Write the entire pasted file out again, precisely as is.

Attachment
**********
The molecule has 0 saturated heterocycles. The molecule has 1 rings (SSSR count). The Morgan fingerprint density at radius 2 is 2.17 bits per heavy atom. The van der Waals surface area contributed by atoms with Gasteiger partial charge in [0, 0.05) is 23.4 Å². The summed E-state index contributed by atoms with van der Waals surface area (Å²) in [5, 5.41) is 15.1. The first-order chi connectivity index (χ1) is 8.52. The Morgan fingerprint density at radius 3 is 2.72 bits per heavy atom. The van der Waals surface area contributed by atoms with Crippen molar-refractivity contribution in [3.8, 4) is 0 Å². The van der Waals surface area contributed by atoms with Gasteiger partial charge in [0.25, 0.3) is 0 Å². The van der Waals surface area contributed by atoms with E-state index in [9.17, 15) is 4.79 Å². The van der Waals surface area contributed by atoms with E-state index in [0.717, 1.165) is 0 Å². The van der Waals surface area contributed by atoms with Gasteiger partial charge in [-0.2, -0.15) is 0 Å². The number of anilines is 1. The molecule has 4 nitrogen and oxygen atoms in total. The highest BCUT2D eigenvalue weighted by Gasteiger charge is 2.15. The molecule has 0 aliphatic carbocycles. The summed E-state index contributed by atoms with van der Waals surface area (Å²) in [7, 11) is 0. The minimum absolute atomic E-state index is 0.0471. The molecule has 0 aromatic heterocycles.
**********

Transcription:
The molecule has 0 saturated heterocycles. The molecule has 1 rings (SSSR count). The Morgan fingerprint density at radius 2 is 2.17 bits per heavy atom. The van der Waals surface area contributed by atoms with Gasteiger partial charge in [0, 0.05) is 23.4 Å². The summed E-state index contributed by atoms with van der Waals surface area (Å²) in [5, 5.41) is 15.1. The first-order chi connectivity index (χ1) is 8.52. The Morgan fingerprint density at radius 3 is 2.72 bits per heavy atom. The van der Waals surface area contributed by atoms with Crippen molar-refractivity contribution in [3.8, 4) is 0 Å². The van der Waals surface area contributed by atoms with Gasteiger partial charge in [0.25, 0.3) is 0 Å². The van der Waals surface area contributed by atoms with E-state index in [9.17, 15) is 4.79 Å². The van der Waals surface area contributed by atoms with E-state index in [0.717, 1.165) is 0 Å². The van der Waals surface area contributed by atoms with Gasteiger partial charge in [-0.2, -0.15) is 0 Å². The number of anilines is 1. The molecule has 4 nitrogen and oxygen atoms in total. The highest BCUT2D eigenvalue weighted by Gasteiger charge is 2.15. The molecule has 0 aliphatic carbocycles. The summed E-state index contributed by atoms with van der Waals surface area (Å²) in [7, 11) is 0. The minimum absolute atomic E-state index is 0.0471. The molecule has 0 aromatic heterocycles.